• edited May 2013 Posts: 4,622
    Klebb is a creep-fest. She's even creepier in the Fleming novel I think, especially that scene where she puts on a little dress and poses for Tania, trying to be sexy, causing poor Tania to run screaming from the room. Fleming could not get enough of describing how hideous she was. He goes on for almost two pages. :))
    I think another reason that FRWL opens with an instrumental theme is that the Bond series was still quite nascent. They hadn't yet discovered the power of an opening vocal track, but that would sure change with the next film.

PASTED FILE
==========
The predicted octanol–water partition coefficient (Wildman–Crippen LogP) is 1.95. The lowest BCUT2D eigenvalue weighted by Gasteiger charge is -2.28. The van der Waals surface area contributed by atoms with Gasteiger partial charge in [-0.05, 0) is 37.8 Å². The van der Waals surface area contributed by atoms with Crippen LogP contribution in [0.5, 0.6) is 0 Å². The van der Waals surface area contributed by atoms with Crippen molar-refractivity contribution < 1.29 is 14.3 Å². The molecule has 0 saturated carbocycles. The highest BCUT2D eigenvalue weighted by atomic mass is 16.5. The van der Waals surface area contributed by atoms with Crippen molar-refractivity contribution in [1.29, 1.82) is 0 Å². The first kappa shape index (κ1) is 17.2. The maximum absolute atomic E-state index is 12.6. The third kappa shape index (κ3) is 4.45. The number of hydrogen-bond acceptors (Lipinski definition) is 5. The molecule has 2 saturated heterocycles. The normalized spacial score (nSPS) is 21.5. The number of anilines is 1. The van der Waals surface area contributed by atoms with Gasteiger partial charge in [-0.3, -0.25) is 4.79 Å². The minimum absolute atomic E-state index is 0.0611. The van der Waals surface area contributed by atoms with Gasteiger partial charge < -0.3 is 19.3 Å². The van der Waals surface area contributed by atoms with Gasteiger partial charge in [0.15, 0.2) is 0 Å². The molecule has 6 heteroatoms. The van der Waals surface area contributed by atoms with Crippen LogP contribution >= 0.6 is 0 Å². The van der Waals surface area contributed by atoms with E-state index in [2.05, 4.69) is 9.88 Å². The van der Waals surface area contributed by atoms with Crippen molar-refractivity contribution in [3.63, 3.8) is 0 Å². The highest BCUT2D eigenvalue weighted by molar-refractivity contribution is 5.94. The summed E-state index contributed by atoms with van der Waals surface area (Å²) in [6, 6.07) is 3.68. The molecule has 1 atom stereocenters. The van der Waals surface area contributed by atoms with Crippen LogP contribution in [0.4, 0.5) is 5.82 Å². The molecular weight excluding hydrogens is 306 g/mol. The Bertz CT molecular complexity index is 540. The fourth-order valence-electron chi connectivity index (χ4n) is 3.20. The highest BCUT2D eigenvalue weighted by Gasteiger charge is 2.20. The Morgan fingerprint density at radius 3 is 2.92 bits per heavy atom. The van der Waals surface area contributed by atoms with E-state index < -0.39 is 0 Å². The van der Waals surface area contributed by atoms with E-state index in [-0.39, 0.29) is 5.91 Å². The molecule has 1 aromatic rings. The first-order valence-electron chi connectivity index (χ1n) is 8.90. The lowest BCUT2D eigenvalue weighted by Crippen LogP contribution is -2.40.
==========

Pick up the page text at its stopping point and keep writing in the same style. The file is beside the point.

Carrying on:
• edited May 2013 Posts: 3,494
    Updated ratings from the originals after 23 films, as of 6:00PM U.S EST-


    1. Casino Royale- 4.33
    2. From Russia With Love- 4.26
    3. Goldfinger- 4.23
    4. Skyfall (4/7 reviews)- 4.15
    5. The Living Daylights- 4.12
    6. Thunderball- 4.10
    7. Licence To Kill- 4.06
    8. The Spy Who Loved Me- 4.05
    9. On Her Majesty's Secret Service- 4.00
    10. You Only Live Twice- 3.92
    11. For Your Eyes Only- 3.90
    12. Live And Let Die- 3.83
    13. GoldenEye- 3.75
    14. Octopussy- 3.73
    15. Tomorrow Never Dies- 3.63
    16. Dr. No- 3.57
    17. Quantum Of Solace- 3.42
    18. A View To A Kill- 3.28
    19. The World Is Not Enough- 3.17
    20. The Man With The Golden Gun- 3.13
    21. Diamonds Are Forever- 3.02
    22. Moonraker- 2.97
    23. Die Another Day- 2.70


    Below is the updated list of missing reviews-

    SKYFALL- No votes from OHMSS and NicNac